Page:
Deontay Wilder Says Fight With Dillian Whyte Will Be A Virtual Repeat Of His Quick KO Win Over Breazeale

The last time we saw reigning and defending WBC heavyweight champ Deontay Wilder in the ring he wasn’t in there for too long at all. In fact, for less than three minutes. Wilder took care of his mandatory challenger, Dominic Breazeale, and he did so in impressive, big-punching fashion; the kind we have grown accustomed to seeing whenever “The Bronze Bomber” fights.

Sure, there was a brief “scare” for Wilder, as the man known as “Trouble” for a second looked like causing some as he caught an advancing Wilder with a shot of his own. But then Wilder lowered the boom and ended matters – Breazeale left laid out, flat on his back.

Now Wilder has another mandatory challenger he must accommodate: Dillian Whyte. The ruling of the WBC states that whoever it is that holds the title by May of next year must face Whyte. Wilder isn’t looking at letting his belt go any place, but he does have two potentially tough fights – in fact one absolutely guaranteed tough fight – to win before he has to defend against Britain’s Whyte.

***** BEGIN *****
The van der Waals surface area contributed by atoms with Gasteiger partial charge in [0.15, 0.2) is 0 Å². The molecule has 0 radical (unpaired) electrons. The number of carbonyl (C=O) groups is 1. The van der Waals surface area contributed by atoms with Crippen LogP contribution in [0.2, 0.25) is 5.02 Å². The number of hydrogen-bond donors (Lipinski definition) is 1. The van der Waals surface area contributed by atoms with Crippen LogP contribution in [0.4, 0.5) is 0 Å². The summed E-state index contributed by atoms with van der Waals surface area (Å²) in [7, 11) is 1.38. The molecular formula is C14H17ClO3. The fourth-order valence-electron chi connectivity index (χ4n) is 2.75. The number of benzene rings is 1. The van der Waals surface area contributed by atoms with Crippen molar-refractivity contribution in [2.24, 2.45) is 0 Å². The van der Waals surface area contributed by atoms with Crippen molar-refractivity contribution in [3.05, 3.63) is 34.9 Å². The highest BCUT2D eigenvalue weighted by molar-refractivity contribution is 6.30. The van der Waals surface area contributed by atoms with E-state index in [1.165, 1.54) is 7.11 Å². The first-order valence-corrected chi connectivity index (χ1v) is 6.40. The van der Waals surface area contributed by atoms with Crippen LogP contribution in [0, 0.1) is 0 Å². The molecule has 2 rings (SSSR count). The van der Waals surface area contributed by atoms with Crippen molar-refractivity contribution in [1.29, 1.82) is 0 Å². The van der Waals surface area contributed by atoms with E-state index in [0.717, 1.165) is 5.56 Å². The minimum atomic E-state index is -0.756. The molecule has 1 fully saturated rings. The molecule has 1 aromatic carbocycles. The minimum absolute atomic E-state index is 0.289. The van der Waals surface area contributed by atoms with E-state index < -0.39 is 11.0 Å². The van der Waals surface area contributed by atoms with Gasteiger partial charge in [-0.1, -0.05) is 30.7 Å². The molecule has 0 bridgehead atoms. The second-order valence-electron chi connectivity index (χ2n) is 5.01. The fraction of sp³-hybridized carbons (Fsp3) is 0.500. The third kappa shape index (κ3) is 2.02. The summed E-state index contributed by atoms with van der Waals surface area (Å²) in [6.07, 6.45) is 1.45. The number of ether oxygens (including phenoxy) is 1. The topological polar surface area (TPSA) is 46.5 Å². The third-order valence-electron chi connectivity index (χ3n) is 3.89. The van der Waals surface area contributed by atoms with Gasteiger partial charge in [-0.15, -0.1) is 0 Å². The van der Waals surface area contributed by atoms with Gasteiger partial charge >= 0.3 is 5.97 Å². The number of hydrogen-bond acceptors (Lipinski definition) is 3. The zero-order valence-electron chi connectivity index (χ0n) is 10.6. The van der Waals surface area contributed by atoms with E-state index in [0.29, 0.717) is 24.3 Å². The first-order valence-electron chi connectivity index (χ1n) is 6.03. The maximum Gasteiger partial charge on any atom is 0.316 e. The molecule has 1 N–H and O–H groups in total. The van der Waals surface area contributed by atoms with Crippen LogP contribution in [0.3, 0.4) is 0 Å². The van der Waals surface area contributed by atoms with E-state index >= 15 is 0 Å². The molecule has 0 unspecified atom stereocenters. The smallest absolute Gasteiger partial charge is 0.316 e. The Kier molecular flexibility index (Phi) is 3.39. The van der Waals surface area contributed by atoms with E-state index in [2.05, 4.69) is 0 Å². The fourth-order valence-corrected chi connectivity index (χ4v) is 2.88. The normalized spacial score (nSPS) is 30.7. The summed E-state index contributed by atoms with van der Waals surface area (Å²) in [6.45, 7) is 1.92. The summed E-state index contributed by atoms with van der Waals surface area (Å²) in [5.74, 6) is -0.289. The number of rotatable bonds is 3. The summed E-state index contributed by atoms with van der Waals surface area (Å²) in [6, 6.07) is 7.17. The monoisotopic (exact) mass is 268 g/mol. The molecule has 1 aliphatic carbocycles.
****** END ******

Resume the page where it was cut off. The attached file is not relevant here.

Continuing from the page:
Wilder will meet Luis Ortiz in a rematch, likely in November, and then he will take a return fight with Tyson Fury. Wilder may well ice the steadily ageing Ortiz in double-quick fashion, yet practically everyone feels the unbeaten KO-King faces an entirely different fight in the Fury rematch. Indeed, plenty of people think Fury won the first fight, only to have to settle for a draw.

But if Wilder does take care of business against Ortiz and Fury, it will be Whyte next. And Wilder sees a quick night. An easy night. A brutal night. Speaking with AB Boxing News, Wilder referred to Whyte as a “crybaby.”

“The crybaby finally got a mandatory position. Going around crying ‘600 days’ and all that. Motherf****r, you could have fought [me],” Wilder said. “He had four opportunities to fight, what do you mean? What took you so long? They wanna have this uproar about him not getting his opportunity when he had opportunities. It’s just to build up the fight, it’s pathetic and it’s stupid. But, you know, I’m happy that he’s finally the mandatory. I can’t wait, I can’t wait. It’s gonna be like Breazeale all over again. I’mma knock him out silly.”

Of course Breazeale, 26-1(18) disagrees – with what the result of the fight will be, and about those “four opportunities” he had to fight Wilder. But the fight has to happen now (providing Wilder keeps his belt) and with the styles, the power and the natural aggression belonging to these two, we could have a great fight, not a short fight.

Still, with the power Wilder, 41-0-1(40) has, a quick ending can come at any time, against any opponent.

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